If you want to set profiles that are game specific. SteelSeries has you covered. For instance you may have one way of setting things up got Guild Wars 2 that don't work when you switch over to BF3. This allows you to pick the application starting and which profile you want to key up when that game starts.
The Statistics tab is an interesting feature that allows you to start the stats rolling, then jump into a game and see what buttons you use most. At the tip at the right shows, this may help you with the button layouts and your programming choices to improve your gaming efficiency with the Sensei [RAW].
As with all of the SteelSeries mice I have had the pleasure of using, the Sensei [RAW] is just as agile and light as you would expect. I can't say much for the shiny version, but the grip and comfort of the rubber coating on this version made the mouse easy to lift and even with sweaty hands in this warmer weather, I wasn't sliding off the mouse or missing clicks in gaming situations. For someone with a medium sized hand, the Sensei [RAW] will be a comfortable fit. I even took a couple of days with this mouse in the left handed setup and the ambidextrous nature of the design feels exactly the same for both hands. The shape and contour along with the rubber coating really "œjust fits" without having to jockey your hand around for just the right comfort zone.
Mechanically the Sensei [RAW] is very solid. The mix of Omron and TTC switches on the inside are solid and I couldn't get them to miss a click with the software running to verify my testing. While the Omron switches are rated for a longer life, in my short time using the Sensei [RAW], I barely put a dent in its lifespan and really see no reason not to put more expensive switches where they aren't used as much. The Avago sensor is plenty for anyone with the 5670 CPI top end. I tend to prefer mice on the higher end, but as much as I tried, I could not get used to the super responsive nature of that setting as I overshot enemies. This is where that CPI switch comes in though. Even at the basic level I could still zoom around the desktop and with the click of a button I trimmed down the sensitivity and got my gaming in with much better control.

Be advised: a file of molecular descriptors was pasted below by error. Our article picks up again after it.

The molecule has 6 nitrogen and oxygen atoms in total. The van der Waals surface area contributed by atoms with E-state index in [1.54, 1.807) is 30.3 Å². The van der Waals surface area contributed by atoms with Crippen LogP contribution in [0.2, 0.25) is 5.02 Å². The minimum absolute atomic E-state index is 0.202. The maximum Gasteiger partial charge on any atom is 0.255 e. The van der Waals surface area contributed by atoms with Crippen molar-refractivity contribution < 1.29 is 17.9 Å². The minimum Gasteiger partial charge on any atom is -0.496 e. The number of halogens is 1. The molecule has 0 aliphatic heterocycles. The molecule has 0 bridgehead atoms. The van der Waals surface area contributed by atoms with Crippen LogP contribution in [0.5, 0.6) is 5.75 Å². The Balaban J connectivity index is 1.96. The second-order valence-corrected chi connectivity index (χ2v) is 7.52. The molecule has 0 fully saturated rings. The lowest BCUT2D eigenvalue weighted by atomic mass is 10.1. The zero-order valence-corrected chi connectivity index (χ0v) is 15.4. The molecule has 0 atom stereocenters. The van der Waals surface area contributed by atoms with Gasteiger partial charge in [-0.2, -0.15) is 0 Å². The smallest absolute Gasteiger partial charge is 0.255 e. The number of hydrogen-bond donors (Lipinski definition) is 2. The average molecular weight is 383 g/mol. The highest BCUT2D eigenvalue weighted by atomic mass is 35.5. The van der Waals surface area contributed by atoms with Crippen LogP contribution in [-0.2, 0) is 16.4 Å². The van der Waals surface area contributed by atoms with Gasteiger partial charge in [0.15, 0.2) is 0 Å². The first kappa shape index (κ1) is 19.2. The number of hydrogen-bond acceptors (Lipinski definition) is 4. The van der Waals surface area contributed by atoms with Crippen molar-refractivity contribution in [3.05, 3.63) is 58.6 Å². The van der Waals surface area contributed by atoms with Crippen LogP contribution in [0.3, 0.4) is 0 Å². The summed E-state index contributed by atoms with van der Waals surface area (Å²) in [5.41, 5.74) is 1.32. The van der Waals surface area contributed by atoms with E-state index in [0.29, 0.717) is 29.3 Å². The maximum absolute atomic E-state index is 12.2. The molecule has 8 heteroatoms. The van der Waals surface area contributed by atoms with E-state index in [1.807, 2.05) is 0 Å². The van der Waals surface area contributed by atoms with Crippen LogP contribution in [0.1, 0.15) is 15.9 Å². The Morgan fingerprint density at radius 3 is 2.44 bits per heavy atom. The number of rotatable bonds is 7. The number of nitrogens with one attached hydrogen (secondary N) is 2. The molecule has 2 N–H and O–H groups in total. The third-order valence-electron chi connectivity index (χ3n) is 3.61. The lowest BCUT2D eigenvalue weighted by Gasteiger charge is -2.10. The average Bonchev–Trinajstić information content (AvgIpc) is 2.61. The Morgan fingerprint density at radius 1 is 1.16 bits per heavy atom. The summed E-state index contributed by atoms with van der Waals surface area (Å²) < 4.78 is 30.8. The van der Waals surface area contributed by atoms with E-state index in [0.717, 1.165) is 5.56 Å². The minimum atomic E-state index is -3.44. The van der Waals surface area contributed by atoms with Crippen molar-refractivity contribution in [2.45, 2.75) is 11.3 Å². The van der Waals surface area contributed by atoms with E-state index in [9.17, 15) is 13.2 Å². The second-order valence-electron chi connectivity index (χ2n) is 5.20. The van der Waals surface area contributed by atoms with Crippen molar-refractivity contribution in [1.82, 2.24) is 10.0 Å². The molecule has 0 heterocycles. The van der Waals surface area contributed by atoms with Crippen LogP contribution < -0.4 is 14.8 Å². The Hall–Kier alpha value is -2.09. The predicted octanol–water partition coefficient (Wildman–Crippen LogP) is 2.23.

While I was only left one choice of lighting, the white parts that do illuminate really accent the matte exterior of the rubber coated [RAW] very well. I wasn't much of a fan while typing of the breathing mode, it becomes a bit of a distraction, but during gaming or between rounds or maps, the pulsating lighting effect is a nice option to have for those who can appreciate it. There is also a mode where the lights will flash with the left click button, but at that time you have your hand covering most of what illuminates. The ARM processor and its stack of onboard memory got removed, but the 16-bit sensor is plenty for what this mouse was intended for.
The best thing about this is you can get the Sensei for much less now if you opt for the [RAW] edition in either form, it will only cost you $59.99. To step into what makes professional gamers as accurate and deadly as they are with such a drop in pricing over its predecessor, this is the perfect time to experience it for yourself with the SteelSeries Sensei [RAW].